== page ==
Doing Ludum Dare

I participated in Ludum Dare 45 this year.

Ludum Dare is a semi-annual competition where you attempt to make a game over a single weekend. There are two flavours. The first is the “Compo”, where you have 48 hours to make everything as a single individual (no teams). You must release your source code and all art must be your own (or, properly derived from existing assets that you have rights to use). The second is the “Jam”, where you have 72 hours, can work in a team, and enjoy slightly more relaxed rules.

I chose the Compo because it’s meant to be the ultimate test of your game development skills: 48 hours to develop everything yourself. The result of my work was Robo-Fort, shown here:

robofort-shot-1-compressed.gif

The theme for the competition was “start with nothing”. My application of this theme was that you started with nothing by having to push boxes and build a fort to defend precious cargo. You started with no fort, so you had to build one.

(Some folks, however, took this entirely to the next level: some entries had no graphics, resources, or even levels, and you had to find/build/buy them yourself in order to make the game playable. Now that’s creative! You should check them out.)

Before I started, I set a few ground rules for myself. I would still eat, shower, and sleep. I would also allocate a lot of time at the beginning to sort through my ideas and decide what I wanted to do. It turned out, this wasn’t a problem. When the event started, I was already an hour’s drive away from home and out with friends for a social obligation. That gave me plenty of time to let ideas marinate in my head after the theme was released. When I finally arrived at home, the event was already 3 hours underway and I had a fully formed idea of the mechanics and game play.

A rough timeline of my progress looks something like this:

ludum-dare-45-timeline.png

Here are some personal tips I embraced that contributed to my success in being able to finish Robo-Fort on time.

  1. I intentionally gave myself a ton of time at the beginning to sort through ideas. The 3-hour delay before I got home didn’t concern me in the slightest. That time to think before coding is required.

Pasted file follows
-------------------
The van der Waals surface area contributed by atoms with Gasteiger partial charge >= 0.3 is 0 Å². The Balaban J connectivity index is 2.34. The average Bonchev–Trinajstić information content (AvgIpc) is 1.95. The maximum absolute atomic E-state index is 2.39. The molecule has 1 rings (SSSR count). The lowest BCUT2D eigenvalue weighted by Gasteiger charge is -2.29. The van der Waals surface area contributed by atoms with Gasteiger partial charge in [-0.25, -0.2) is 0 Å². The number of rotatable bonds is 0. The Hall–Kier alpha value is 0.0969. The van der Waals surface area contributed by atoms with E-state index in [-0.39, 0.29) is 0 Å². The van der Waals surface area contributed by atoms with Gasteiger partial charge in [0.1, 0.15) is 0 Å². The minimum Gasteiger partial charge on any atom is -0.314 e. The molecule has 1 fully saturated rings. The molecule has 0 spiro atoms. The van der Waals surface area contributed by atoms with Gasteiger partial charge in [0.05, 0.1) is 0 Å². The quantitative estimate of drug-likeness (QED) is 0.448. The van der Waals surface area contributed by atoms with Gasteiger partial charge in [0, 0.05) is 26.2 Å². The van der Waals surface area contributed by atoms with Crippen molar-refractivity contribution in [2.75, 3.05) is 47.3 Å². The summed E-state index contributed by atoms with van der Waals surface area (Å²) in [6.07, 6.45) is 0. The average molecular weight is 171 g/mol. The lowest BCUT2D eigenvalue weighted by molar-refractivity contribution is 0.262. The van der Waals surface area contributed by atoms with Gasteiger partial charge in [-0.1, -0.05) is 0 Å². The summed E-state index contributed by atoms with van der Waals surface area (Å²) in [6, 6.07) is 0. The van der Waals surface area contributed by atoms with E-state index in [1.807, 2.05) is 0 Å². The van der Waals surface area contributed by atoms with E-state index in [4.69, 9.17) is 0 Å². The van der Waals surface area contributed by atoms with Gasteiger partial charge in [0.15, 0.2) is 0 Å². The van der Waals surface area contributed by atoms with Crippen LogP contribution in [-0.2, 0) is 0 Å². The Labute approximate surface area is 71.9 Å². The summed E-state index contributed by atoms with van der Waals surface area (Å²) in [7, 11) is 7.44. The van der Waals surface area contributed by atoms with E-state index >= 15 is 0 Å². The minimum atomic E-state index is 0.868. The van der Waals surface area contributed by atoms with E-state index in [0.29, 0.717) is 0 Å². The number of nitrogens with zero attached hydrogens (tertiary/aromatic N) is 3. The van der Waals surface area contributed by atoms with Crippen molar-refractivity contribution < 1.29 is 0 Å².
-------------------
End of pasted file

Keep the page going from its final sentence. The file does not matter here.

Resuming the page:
2. My morning routine (breakfast, shower, coffee, etc.) helps me focus, so I made sure to still do that.
  3. Test continuously. I would periodically stop at natural breakpoints and just play the game.
  4. Slept 8 hours each night to keep me from writing bad code or (worse) making bad decisions.
  5. My goal was to have a minimum playable version done by Saturday evening (after about 32 hours).
  6. If I got stuck on a non-technical idea, I immediately set the project aside and did something different (like washing the dishes) to let me think. The worst thing I could do was waste valuable time coding when I didn’t have anything to code.
  7. Lastly, I allocated the final hours on Sunday for music, since I knew that this was my weakest “skill”.

Ultimately, the Compo is not just a test of game development skills. It is also a test of self-knowledge, because in order to complete your game, you must force yourself to be the best version of yourself you can be. Even if it’s only for 48 hours. Plus, the skills you apply for the Compo (e.g., think and plan before you code, know what you have time for and what you don’t, etc.) apply to regular game development, too.

Robo-Fort (LD45 Submission by Geoff Nagy) Sun, Oct 6 2_18_45 pm.png

Games are judged on the Ludum Dare website by the other participants over the following several weeks after submission according to a “karma” scheme: in order to get your game judged by other players, you also have to judge others’ games. This was a ton of fun and I played about 60 over the course of the next several days. It was really something to immerse yourself in so many different fun worlds, and in each game, the developers’ passion shone through. I played one of the games that ended up winning, and the winning title was well-deserved.